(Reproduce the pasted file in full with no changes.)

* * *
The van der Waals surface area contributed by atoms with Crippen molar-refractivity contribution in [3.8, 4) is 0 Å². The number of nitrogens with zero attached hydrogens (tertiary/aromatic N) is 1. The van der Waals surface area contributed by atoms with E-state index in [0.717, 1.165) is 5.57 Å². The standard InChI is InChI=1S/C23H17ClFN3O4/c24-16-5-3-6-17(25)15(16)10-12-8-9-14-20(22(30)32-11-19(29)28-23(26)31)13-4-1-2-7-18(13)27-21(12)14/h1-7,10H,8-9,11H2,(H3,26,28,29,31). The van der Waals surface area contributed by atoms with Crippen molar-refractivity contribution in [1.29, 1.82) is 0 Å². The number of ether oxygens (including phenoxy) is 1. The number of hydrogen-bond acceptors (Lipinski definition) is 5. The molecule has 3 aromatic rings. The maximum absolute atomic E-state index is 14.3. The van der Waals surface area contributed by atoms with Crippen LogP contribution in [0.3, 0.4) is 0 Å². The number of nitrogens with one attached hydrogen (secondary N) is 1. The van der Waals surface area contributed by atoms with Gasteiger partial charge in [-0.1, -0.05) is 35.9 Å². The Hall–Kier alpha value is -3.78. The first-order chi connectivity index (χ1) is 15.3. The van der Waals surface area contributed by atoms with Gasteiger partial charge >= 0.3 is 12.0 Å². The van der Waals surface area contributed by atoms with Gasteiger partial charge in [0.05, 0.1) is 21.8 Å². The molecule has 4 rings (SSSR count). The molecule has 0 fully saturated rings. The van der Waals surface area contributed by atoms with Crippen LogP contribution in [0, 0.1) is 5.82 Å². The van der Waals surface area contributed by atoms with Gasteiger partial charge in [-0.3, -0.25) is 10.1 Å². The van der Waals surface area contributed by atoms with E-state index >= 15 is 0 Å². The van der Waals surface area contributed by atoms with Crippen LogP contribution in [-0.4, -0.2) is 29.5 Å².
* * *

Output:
The van der Waals surface area contributed by atoms with Crippen molar-refractivity contribution in [3.8, 4) is 0 Å². The number of nitrogens with zero attached hydrogens (tertiary/aromatic N) is 1. The van der Waals surface area contributed by atoms with E-state index in [0.717, 1.165) is 5.57 Å². The standard InChI is InChI=1S/C23H17ClFN3O4/c24-16-5-3-6-17(25)15(16)10-12-8-9-14-20(22(30)32-11-19(29)28-23(26)31)13-4-1-2-7-18(13)27-21(12)14/h1-7,10H,8-9,11H2,(H3,26,28,29,31). The van der Waals surface area contributed by atoms with Crippen molar-refractivity contribution in [1.29, 1.82) is 0 Å². The number of ether oxygens (including phenoxy) is 1. The number of hydrogen-bond acceptors (Lipinski definition) is 5. The molecule has 3 aromatic rings. The maximum absolute atomic E-state index is 14.3. The van der Waals surface area contributed by atoms with Crippen LogP contribution in [0.3, 0.4) is 0 Å². The number of nitrogens with one attached hydrogen (secondary N) is 1. The van der Waals surface area contributed by atoms with Gasteiger partial charge in [-0.1, -0.05) is 35.9 Å². The Hall–Kier alpha value is -3.78. The first-order chi connectivity index (χ1) is 15.3. The van der Waals surface area contributed by atoms with Gasteiger partial charge >= 0.3 is 12.0 Å². The van der Waals surface area contributed by atoms with Gasteiger partial charge in [0.05, 0.1) is 21.8 Å². The molecule has 4 rings (SSSR count). The molecule has 0 fully saturated rings. The van der Waals surface area contributed by atoms with Crippen LogP contribution in [0, 0.1) is 5.82 Å². The van der Waals surface area contributed by atoms with Gasteiger partial charge in [-0.3, -0.25) is 10.1 Å². The van der Waals surface area contributed by atoms with E-state index >= 15 is 0 Å². The van der Waals surface area contributed by atoms with Crippen LogP contribution in [-0.4, -0.2) is 29.5 Å².